In the past two articles on clutter (if you haven’t been following, you can read Part One here and Part Two here) I covered the 4 different kinds of clutter, and some of the ways to solve the problem of clutter.

This is really a larger topic than I anticipated, especially judging from all the comments here and on Facebook.  In fact, this may become longer than just an article series — but for now, I want to cover the main points for you and offer key solutions that will lead you to overcoming even the most daunting clutter situations.

Just for purposes of clarity here, I will be talking about “ordinary clutter” — not the hoarder’s version of it, which is a whole ‘nother animal 🙂

So far, we’ve been discussing physical clutter.  That’s what most people think of, when they think of clutter.  But the other kinds are just as bad — and help lead to physical clutter.  You know the old saying about “a cluttered desk is a sign of a cluttered mind”?  There’s a lot of truth in that!  I know from my own experience that I work better when I take everything off the desk top and work without a lot of papers in view.

Clean working spaces make you more productive and help you think better

Clean working spaces make you more productive and help you think better

So let’s talk about mental clutter today.  This is a condition you might call “overload”  — and we all have those moments.  The problem comes if you allow the overload to become a constant presence, so that you have so little room in your mind that you can’t think.  Chronic mental clutter leads to all kinds of problems, from forgetfulness to scattered thinking, to lack of concentration and focus, and to profound discontent and unhappiness.  It’s no way to live!  And you don’t have to.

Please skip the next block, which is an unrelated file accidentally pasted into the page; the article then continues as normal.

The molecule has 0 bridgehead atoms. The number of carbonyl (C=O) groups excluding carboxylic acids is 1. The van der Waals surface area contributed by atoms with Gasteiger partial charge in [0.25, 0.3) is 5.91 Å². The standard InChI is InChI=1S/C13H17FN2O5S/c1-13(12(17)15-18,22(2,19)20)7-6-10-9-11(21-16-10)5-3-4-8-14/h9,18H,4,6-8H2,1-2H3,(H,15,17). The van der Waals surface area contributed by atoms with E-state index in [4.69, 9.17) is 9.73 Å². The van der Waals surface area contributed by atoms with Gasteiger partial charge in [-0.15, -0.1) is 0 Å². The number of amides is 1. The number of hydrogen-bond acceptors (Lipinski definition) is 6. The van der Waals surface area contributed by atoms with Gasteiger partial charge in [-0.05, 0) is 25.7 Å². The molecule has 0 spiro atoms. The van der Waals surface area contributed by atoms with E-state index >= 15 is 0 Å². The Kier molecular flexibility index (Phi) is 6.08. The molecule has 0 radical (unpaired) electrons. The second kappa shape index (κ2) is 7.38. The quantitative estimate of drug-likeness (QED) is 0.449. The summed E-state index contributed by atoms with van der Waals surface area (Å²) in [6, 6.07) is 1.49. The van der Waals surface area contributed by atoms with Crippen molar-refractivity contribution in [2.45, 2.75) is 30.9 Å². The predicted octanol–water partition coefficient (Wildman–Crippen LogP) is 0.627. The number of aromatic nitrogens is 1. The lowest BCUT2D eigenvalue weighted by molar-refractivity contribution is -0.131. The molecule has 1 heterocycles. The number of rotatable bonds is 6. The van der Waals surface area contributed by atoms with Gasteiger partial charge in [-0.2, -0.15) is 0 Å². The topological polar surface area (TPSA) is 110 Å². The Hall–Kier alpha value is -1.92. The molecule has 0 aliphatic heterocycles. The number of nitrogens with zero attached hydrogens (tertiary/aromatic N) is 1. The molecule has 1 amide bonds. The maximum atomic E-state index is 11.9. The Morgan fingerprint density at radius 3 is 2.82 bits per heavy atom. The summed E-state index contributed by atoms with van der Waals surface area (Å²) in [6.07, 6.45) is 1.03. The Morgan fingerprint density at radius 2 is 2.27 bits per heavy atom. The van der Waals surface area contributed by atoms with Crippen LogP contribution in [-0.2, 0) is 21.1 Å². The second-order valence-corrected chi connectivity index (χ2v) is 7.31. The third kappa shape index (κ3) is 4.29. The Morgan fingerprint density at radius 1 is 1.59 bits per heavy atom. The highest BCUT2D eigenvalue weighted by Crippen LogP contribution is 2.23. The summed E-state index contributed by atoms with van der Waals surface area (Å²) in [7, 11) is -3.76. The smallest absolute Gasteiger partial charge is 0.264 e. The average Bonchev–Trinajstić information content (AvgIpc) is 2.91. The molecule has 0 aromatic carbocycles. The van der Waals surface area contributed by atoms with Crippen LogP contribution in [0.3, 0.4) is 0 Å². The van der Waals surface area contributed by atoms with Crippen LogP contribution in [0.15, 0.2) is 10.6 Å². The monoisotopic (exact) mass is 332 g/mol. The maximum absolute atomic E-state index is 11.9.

Let’s talk about some solutions to mental clutter.  The ones I’ll be sharing with you here are by no means the only ones; they are ones that have worked for me and for many of my clients and friends.  They are tested and proven to work.

But before I share them with you, I just want to say that in some cases there can be a physical cause behind your clutter or confusion — and it’s always a good idea to report your mental state to your health care providers, so that they can rule out any possible physical causes and get you some help for them if they are playing a role in your ability to lead a healthy mental life.

In some cases, too, your emotional life may be contributing to your mental state; if you suspect that this is true for you, please ask for help from a qualified mental health care provider.  It should go without saying that if you’re experiencing panic attacks, PTSD, depression, or other severe emotional states, you should seek help for them.  There are things we’re not meant to deal with by ourselves and there are good resources available for you if you seek them out.  Please do so!